Consensus forecasts are inefficient, over-weighting older information already in the public domain at the expense of new private information, when individual forecasters have different information sets. Using a cross-country panel of growth forecasts and new methodological insights, this paper finds that: consensus forecasts are inefficient as predicted; this is not due to individual forecaster irrationality; forecasters appear unaware of this inefficiency; and a simple adjustment reduces forecast errors by 5 percent. Similar results are found using US nominal GDP forecasts. The paper also discusses the result’s implications for users of forecaster surveys and for the literature on information aggregation.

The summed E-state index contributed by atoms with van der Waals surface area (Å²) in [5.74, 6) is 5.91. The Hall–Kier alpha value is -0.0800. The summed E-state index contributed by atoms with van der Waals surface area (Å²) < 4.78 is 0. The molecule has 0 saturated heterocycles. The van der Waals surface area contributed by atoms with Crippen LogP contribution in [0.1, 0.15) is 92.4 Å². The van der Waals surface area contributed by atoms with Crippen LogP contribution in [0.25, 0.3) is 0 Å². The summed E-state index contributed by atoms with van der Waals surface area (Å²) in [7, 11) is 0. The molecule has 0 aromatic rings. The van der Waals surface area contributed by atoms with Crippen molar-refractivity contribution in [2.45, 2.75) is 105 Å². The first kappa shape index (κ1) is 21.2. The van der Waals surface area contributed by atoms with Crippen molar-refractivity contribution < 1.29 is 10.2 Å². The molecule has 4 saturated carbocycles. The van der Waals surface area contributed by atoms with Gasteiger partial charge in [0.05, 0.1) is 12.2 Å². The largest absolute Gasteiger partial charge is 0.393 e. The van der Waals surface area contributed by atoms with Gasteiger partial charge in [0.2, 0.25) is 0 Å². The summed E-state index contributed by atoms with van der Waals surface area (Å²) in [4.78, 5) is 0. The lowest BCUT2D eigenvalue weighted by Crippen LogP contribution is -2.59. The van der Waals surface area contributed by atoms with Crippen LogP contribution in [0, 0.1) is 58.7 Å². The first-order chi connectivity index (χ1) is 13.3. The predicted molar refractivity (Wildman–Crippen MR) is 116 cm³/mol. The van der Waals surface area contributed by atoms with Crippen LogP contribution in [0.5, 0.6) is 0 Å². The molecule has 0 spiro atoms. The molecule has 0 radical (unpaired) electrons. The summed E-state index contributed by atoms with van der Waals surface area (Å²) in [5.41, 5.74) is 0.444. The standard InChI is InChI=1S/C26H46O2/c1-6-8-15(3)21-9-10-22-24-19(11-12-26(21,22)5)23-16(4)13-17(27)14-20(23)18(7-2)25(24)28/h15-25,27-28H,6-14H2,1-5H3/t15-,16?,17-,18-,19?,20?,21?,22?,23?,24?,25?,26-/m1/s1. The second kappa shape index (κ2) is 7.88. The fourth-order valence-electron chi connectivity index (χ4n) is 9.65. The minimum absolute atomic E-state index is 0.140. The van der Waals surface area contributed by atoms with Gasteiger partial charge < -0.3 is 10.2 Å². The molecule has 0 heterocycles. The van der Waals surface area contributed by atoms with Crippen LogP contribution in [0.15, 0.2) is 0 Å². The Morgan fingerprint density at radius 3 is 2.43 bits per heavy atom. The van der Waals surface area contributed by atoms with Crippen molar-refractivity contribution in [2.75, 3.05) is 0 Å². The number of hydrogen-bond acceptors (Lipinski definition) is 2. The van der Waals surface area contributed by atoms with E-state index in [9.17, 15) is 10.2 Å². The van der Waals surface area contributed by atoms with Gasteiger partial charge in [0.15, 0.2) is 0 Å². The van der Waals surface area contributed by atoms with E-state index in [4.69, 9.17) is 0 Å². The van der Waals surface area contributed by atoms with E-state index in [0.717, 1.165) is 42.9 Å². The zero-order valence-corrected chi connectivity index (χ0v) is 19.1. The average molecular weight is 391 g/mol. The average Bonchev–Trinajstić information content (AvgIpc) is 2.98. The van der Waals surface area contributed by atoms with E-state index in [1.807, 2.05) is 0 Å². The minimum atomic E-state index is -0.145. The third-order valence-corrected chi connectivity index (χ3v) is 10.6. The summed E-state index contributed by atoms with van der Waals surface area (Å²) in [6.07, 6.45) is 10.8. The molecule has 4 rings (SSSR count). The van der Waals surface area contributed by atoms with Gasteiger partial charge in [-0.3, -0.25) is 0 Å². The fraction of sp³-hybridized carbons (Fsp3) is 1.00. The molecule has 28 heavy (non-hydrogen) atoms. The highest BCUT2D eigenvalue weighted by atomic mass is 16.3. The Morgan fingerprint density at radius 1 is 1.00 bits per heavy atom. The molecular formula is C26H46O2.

The World Economic Outlook (WEO) is a key source of forecasts of global economic conditions. It is therefore important to review the performance of these forecasts against both actual outcomes and alternative forecasts. This paper conducts a series of statistical tests to evaluate the quality of the WEO forecasts for a very large cross section of countries, with particular emphasis on the recent recession and recovery. It assesses whether forecasts were unbiased and informationally efficient, and characterizes the process whereby WEO forecasts get revised as the time to the point of the forecast draws closer. Finally, the paper assess whether forecasts can be improved by combining WEO forecasts with the Consensus forecasts. The results suggest that the performance of the WEO forecasts is similar to that of the Consensus forecasts. While WEO forecasts for many variables in many countries meet basic quality standards in some, if not all, dimensions, the paper raises a number of concerns with current forecasting performance.